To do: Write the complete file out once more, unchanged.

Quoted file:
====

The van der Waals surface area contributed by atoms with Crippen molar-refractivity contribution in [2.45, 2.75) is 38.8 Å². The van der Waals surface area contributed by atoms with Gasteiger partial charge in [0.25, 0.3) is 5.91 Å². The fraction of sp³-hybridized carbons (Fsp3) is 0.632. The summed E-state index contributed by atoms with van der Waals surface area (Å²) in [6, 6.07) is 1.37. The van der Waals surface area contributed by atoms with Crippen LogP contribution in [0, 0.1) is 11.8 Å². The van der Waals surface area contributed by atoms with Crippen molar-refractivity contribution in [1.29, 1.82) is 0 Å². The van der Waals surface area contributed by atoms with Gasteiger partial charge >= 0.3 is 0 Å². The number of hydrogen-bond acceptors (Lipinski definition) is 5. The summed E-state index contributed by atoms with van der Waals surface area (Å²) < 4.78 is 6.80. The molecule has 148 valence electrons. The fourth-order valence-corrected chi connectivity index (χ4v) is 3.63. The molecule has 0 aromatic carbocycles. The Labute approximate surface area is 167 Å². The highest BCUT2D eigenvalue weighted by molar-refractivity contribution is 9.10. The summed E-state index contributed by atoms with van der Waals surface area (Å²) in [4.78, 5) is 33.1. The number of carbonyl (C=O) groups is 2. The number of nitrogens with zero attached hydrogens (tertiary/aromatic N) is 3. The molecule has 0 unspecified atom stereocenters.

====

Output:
The van der Waals surface area contributed by atoms with Crippen molar-refractivity contribution in [2.45, 2.75) is 38.8 Å². The van der Waals surface area contributed by atoms with Gasteiger partial charge in [0.25, 0.3) is 5.91 Å². The fraction of sp³-hybridized carbons (Fsp3) is 0.632. The summed E-state index contributed by atoms with van der Waals surface area (Å²) in [6, 6.07) is 1.37. The van der Waals surface area contributed by atoms with Crippen LogP contribution in [0, 0.1) is 11.8 Å². The van der Waals surface area contributed by atoms with Crippen molar-refractivity contribution in [1.29, 1.82) is 0 Å². The van der Waals surface area contributed by atoms with Gasteiger partial charge >= 0.3 is 0 Å². The number of hydrogen-bond acceptors (Lipinski definition) is 5. The summed E-state index contributed by atoms with van der Waals surface area (Å²) < 4.78 is 6.80. The molecule has 148 valence electrons. The fourth-order valence-corrected chi connectivity index (χ4v) is 3.63. The molecule has 0 aromatic carbocycles. The Labute approximate surface area is 167 Å². The highest BCUT2D eigenvalue weighted by molar-refractivity contribution is 9.10. The summed E-state index contributed by atoms with van der Waals surface area (Å²) in [4.78, 5) is 33.1. The number of carbonyl (C=O) groups is 2. The number of nitrogens with zero attached hydrogens (tertiary/aromatic N) is 3. The molecule has 0 unspecified atom stereocenters.